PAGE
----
Volvo V50 R-Design

Sporty styling and hi-tech auto gearbox give compact Volvo estate a boost.

Overall Auto Express Rating

3.0 out of 5

THE V50 has always been a very stylish estate – it’s just not as spacious or as much fun to drive as the Ford Focus on which it’s based. Still, the car is much more practical than its S40 sister, and better looking to boot. This R-Design Sport model takes things a step further with a finely judged assortment of racy styling enhancements. As for the Powershift gearbox, it’s smooth and works well with the diesel engine to offer a refined and classy driving experience. However, keen drivers would probably be better saving their money and going for the manual version.

The V50 is Volvo’s top-seller – so how do you make it even more appealing? Simple: add a racy bodykit and give it parent firm Ford’s latest twin-clutch auto gearbox. The result is the V50 R-Design Sport Powershift.

However, while the compact estate has always been popular, it’s also costly and not very spacious. Are the updates enough to overcome this?

We’ve already seen the R-Design Sport styling upgrades on the C30 (driven in Issue 990), and they’re just as striking here. With a mesh front grille, bodykit, 17-inch alloys, roof spoiler and R-Design badges, the car stands out. Cabin changes include the introduction of two-tone hide upholstery, a leather-trimmed steering wheel, aluminium centre stack and blue dials.

The visual updates are worthwhile – but what about that box? The Powershift six-speeder is the same as in the Focus. A rival to the likes of VW’s DSG, it is available only on the 134bhp 2.0-litre diesel model at present. Thanks to a hefty 320Nm torque output, the V50 covers 0-60mph in 9.2 seconds (two-tenths down on the manual version), while averaging 47.1mpg and emitting 159g/km of CO2.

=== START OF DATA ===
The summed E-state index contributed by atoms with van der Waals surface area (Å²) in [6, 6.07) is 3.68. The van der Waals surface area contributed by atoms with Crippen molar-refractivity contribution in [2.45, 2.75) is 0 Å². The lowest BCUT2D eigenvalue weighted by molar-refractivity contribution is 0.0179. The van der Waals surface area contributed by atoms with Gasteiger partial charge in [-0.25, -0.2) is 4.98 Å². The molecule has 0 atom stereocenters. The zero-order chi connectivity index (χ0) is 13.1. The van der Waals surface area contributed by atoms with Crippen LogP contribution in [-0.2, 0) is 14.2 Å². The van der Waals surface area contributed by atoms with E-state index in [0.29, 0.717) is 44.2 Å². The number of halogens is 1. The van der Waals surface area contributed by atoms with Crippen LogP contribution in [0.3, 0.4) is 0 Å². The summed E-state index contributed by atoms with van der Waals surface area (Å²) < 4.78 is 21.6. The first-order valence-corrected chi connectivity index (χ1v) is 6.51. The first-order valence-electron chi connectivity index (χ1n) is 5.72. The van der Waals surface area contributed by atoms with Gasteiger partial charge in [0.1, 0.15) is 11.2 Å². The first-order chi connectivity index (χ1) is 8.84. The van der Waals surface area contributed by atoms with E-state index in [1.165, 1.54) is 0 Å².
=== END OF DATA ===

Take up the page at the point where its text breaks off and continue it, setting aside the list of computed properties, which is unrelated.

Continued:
The transmission feels like a very smooth auto. But keen drivers would still be better off with a conventional three-pedal set-up; there is no sport setting or steering wheel paddleshifters, and the manual mode is not especially intuitive.

Still, leave the selector in ‘D’ and you can cruise in a relaxed manner. The engine is quiet and there’s very little road noise. Only the firm ride hampers refinement. The V50 isn’t much fun in corners – the steering is numb – but fine build quality gives the car a prestige feel.

The Volvo isn’t as big as a Focus estate, offering 417 litres and 1,307 litres of load space with the seats up or down respectively. Also, when you add the £1,250 Powershift gearbox, this R-Design Sport weighs in at a hefty £22,420. We’d go for the regular manual car, which with the R-Design Sport tweaks is slick and stylish, but at a more reasonable price.

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